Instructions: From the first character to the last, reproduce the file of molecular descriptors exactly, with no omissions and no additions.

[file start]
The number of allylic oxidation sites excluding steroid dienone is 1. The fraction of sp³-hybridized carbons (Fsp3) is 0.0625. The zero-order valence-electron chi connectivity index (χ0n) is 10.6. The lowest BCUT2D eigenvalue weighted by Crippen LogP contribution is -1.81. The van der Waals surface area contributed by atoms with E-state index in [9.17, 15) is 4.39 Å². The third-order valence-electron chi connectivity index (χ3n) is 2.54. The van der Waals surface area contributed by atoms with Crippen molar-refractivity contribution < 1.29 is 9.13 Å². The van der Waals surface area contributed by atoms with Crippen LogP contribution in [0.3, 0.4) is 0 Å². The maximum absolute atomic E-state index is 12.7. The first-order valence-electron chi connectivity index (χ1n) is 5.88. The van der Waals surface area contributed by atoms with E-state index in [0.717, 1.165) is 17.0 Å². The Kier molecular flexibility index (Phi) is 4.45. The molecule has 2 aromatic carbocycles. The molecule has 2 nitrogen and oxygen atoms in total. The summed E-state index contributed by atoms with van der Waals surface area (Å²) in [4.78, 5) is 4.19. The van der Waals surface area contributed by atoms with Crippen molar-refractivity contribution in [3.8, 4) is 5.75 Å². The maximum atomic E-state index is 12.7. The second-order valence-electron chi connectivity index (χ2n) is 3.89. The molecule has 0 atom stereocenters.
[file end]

The number of allylic oxidation sites excluding steroid dienone is 1. The fraction of sp³-hybridized carbons (Fsp3) is 0.0625. The zero-order valence-electron chi connectivity index (χ0n) is 10.6. The lowest BCUT2D eigenvalue weighted by Crippen LogP contribution is -1.81. The van der Waals surface area contributed by atoms with E-state index in [9.17, 15) is 4.39 Å². The third-order valence-electron chi connectivity index (χ3n) is 2.54. The van der Waals surface area contributed by atoms with Crippen molar-refractivity contribution < 1.29 is 9.13 Å². The van der Waals surface area contributed by atoms with Crippen LogP contribution in [0.3, 0.4) is 0 Å². The maximum absolute atomic E-state index is 12.7. The first-order valence-electron chi connectivity index (χ1n) is 5.88. The van der Waals surface area contributed by atoms with E-state index in [0.717, 1.165) is 17.0 Å². The Kier molecular flexibility index (Phi) is 4.45. The molecule has 2 aromatic carbocycles. The molecule has 2 nitrogen and oxygen atoms in total. The summed E-state index contributed by atoms with van der Waals surface area (Å²) in [4.78, 5) is 4.19. The van der Waals surface area contributed by atoms with Crippen molar-refractivity contribution in [3.8, 4) is 5.75 Å². The maximum atomic E-state index is 12.7. The second-order valence-electron chi connectivity index (χ2n) is 3.89. The molecule has 0 atom stereocenters.